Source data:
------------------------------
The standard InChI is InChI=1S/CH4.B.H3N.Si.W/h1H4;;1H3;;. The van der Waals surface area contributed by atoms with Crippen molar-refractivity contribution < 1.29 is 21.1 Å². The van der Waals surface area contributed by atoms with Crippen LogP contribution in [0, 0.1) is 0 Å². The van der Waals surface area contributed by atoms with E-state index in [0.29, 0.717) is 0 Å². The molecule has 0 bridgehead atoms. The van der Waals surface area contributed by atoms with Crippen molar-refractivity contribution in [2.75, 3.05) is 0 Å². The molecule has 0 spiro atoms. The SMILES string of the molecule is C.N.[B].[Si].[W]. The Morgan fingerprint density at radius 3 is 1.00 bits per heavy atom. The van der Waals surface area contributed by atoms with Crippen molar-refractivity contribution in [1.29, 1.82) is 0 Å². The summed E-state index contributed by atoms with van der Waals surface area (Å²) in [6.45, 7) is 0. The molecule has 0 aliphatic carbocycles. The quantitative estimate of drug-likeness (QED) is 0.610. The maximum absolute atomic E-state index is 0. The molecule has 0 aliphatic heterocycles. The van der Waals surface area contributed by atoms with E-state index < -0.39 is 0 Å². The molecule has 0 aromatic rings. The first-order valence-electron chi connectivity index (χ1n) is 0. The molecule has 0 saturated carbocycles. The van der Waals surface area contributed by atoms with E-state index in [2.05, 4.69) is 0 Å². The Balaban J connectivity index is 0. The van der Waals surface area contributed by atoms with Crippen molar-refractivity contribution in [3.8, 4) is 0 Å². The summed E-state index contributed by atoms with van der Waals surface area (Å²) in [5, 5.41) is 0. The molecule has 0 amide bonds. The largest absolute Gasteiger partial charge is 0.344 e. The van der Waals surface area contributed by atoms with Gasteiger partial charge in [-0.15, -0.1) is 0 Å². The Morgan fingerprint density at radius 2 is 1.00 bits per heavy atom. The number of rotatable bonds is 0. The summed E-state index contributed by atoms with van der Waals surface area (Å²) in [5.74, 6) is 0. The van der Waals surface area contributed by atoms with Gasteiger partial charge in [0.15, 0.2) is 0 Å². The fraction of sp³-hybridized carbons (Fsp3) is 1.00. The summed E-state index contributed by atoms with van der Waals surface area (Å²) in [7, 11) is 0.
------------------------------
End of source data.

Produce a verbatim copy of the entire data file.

The standard InChI is InChI=1S/CH4.B.H3N.Si.W/h1H4;;1H3;;. The van der Waals surface area contributed by atoms with Crippen molar-refractivity contribution < 1.29 is 21.1 Å². The van der Waals surface area contributed by atoms with Crippen LogP contribution in [0, 0.1) is 0 Å². The van der Waals surface area contributed by atoms with E-state index in [0.29, 0.717) is 0 Å². The molecule has 0 bridgehead atoms. The van der Waals surface area contributed by atoms with Crippen molar-refractivity contribution in [2.75, 3.05) is 0 Å². The molecule has 0 spiro atoms. The SMILES string of the molecule is C.N.[B].[Si].[W]. The Morgan fingerprint density at radius 3 is 1.00 bits per heavy atom. The van der Waals surface area contributed by atoms with Crippen molar-refractivity contribution in [1.29, 1.82) is 0 Å². The summed E-state index contributed by atoms with van der Waals surface area (Å²) in [6.45, 7) is 0. The molecule has 0 aliphatic carbocycles. The quantitative estimate of drug-likeness (QED) is 0.610. The maximum absolute atomic E-state index is 0. The molecule has 0 aliphatic heterocycles. The van der Waals surface area contributed by atoms with E-state index < -0.39 is 0 Å². The molecule has 0 aromatic rings. The first-order valence-electron chi connectivity index (χ1n) is 0. The molecule has 0 saturated carbocycles. The van der Waals surface area contributed by atoms with E-state index in [2.05, 4.69) is 0 Å². The Balaban J connectivity index is 0. The van der Waals surface area contributed by atoms with Crippen molar-refractivity contribution in [3.8, 4) is 0 Å². The summed E-state index contributed by atoms with van der Waals surface area (Å²) in [5, 5.41) is 0. The molecule has 0 amide bonds. The largest absolute Gasteiger partial charge is 0.344 e. The van der Waals surface area contributed by atoms with Gasteiger partial charge in [-0.15, -0.1) is 0 Å². The Morgan fingerprint density at radius 2 is 1.00 bits per heavy atom. The number of rotatable bonds is 0. The summed E-state index contributed by atoms with van der Waals surface area (Å²) in [5.74, 6) is 0. The van der Waals surface area contributed by atoms with Gasteiger partial charge in [0.15, 0.2) is 0 Å². The fraction of sp³-hybridized carbons (Fsp3) is 1.00. The summed E-state index contributed by atoms with van der Waals surface area (Å²) in [7, 11) is 0.